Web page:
[swift-evolution] [Draft] Allow declaration of abstract functions and properties on classes

Brent Royal-Gordon brent at architechies.com
Thu Feb 25 19:48:10 CST 2016

> That way would work if you forced every initializer in the class to accept a parameter representing each and every function you want to declare abstract. And it just gets messier from there, since if you wanted to do the same for get/set abstract properties, you'd need to model both the getter and setter separately, so for those you have 2 parameters.
> If you have 2 abstract functions and 3 abstract get/set properties you want to model, you've just added 8 new parameters that you must pass to each one of your class's initializers.

Of course, which is why if you had eight override points, you would put them in one delegate protocol and pass in a single delegate instead. Your example had one override point, so it would be reasonable to use one closure, but even two override points would tilt the scales heavily towards using a delegate, and eight would be right out.

> It's one of the reasons we don't use Interface Builder with our Swift codebase. IB is an end-run around many of the compile-time safety features that make Swift great.

If you're not using IB, then there's no reason not to use a custom initializer that takes the delegate as a parameter, and you therefore would not need to worry about the delegate being uninitialized.

> Now that I think about it, what I'm talking about is pretty much the same behavior as the 'required' keyword with classes, but for things that aren't initializers.

The `required` keyword is something quite different—it states that all subtypes, at any degree of separation, must include this member. It only makes sense for initializers, because all other members are implicitly inherited and therefore subtypes always include them.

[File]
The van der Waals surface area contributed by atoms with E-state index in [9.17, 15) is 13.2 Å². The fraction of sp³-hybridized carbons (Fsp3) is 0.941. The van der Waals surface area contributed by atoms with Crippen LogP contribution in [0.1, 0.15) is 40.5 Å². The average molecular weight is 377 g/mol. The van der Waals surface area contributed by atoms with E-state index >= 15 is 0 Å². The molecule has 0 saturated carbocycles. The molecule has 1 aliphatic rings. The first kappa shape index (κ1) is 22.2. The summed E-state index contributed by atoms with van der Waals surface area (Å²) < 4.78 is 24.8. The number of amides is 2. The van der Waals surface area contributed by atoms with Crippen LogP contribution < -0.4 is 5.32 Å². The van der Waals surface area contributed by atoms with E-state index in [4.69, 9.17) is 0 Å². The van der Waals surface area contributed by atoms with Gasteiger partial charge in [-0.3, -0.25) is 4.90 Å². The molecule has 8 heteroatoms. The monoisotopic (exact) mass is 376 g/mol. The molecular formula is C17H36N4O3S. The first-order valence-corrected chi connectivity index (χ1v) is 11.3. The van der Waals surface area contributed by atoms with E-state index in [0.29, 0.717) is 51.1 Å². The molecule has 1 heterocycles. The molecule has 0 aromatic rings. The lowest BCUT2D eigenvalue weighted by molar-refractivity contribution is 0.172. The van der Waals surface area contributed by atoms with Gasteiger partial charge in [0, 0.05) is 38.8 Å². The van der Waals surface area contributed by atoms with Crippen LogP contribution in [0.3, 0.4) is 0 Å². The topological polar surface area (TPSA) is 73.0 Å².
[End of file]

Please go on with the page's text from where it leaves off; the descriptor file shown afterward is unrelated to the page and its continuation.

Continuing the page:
In other words, *all* members in Swift are required except for initializers without the `required` keyword, so the `required` keyword doesn't really make any sense here.

> The other problem with the protocol-based solution is that it leads to conceptual leakage. The protocol you need to declare lives outside the class(es) that need it.
> The ActivityViewControlling protocol is now available universally, even though it's interface is only relevant to a certain portion the class hierarchy.

I'm not sure I understand what you mean, but I *think* you're complaining that you can apply ActivityViewControlling to something that's not a UIViewController. I do agree that's a problem, which is why I suggested we should allow protocols to require a particular superclass:

	protocol ActivityViewControlling: UIViewController {
		func retrieveText() -> String
	extension ActivityViewControlling {
	class MyActivityViewController: ActivityViewControlling {
		func retrieveText() -> String { ... }

The requirement would not constrain conforming types quite as tightly as an abstract class would—it would allow you to conform, say, a UITableViewController subclass to ActivityViewControlling. However, there are almost certainly cases where that would be a benefit, not a detriment, so that might be a net win even if it's not quite as good for this particular use case.

Brent Royal-Gordon

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